Speaking at the Policy Exchange the minister said: ‘We need to know not just that the right numbers of people are coming here, but that the right people are coming here. People that will benefit Britain - not just those who will benefit by Britain.
‘We have laid the foundations for a sustainable system where we get numbers down and keep them down. Now we shall make it work for Britain.’
The minister expressed his intention that the long-term transformation of British Immigration policy will introduce greater ‘selectivity’. He said that the ‘points based system’ of the past should ultimately be replaced by a ‘contribution-based system’ where migrants are checked to ensure they will add to quality of life in the UK.
Stressing the government commitment to reducing net migration numbers from hundreds of thousands to tens of thousands by the end of the Parliament, the minister pointed to the most recent published figures as an early positive sign.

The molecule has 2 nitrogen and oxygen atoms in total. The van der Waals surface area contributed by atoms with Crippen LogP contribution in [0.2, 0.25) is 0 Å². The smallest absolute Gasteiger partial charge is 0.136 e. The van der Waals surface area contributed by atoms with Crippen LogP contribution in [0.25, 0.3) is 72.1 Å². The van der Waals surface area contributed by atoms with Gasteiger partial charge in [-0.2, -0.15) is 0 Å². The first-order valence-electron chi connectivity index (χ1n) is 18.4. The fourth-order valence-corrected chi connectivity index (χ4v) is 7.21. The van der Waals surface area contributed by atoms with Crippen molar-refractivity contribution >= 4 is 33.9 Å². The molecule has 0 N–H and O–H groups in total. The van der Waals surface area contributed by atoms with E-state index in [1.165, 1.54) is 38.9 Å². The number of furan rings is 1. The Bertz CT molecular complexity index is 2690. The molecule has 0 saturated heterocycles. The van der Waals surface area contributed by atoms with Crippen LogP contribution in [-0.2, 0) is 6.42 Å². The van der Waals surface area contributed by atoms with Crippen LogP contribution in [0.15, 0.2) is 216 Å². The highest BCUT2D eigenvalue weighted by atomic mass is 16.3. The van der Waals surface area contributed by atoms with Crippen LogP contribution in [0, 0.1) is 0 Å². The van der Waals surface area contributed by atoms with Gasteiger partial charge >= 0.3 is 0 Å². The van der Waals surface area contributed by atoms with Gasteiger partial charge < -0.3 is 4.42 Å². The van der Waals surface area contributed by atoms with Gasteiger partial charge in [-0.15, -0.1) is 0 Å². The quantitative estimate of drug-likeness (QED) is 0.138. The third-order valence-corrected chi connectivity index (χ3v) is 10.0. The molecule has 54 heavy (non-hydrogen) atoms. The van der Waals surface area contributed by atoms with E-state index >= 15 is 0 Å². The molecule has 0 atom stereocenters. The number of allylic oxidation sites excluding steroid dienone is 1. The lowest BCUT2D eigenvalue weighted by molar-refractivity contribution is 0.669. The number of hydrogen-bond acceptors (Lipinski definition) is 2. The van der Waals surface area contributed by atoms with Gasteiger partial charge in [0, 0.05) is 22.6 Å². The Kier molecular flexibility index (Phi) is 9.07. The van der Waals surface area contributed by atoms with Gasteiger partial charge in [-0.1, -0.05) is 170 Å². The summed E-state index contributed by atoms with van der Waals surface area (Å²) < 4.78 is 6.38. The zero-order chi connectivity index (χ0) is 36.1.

Fall in student visas
He said: ‘the beneficial effects of these policies are just beginning to show up, with an 11 per cent fall in student visas and a 17 per cent fall in work visas in the latest quarterly figures compared with a year previously.’
The principle of selectivity will also be key in future reforms to immigration, including changes to family migration and reforms to settlement that will break the link between temporary and permanent migration.
Read the minister’s speech on making immigration work.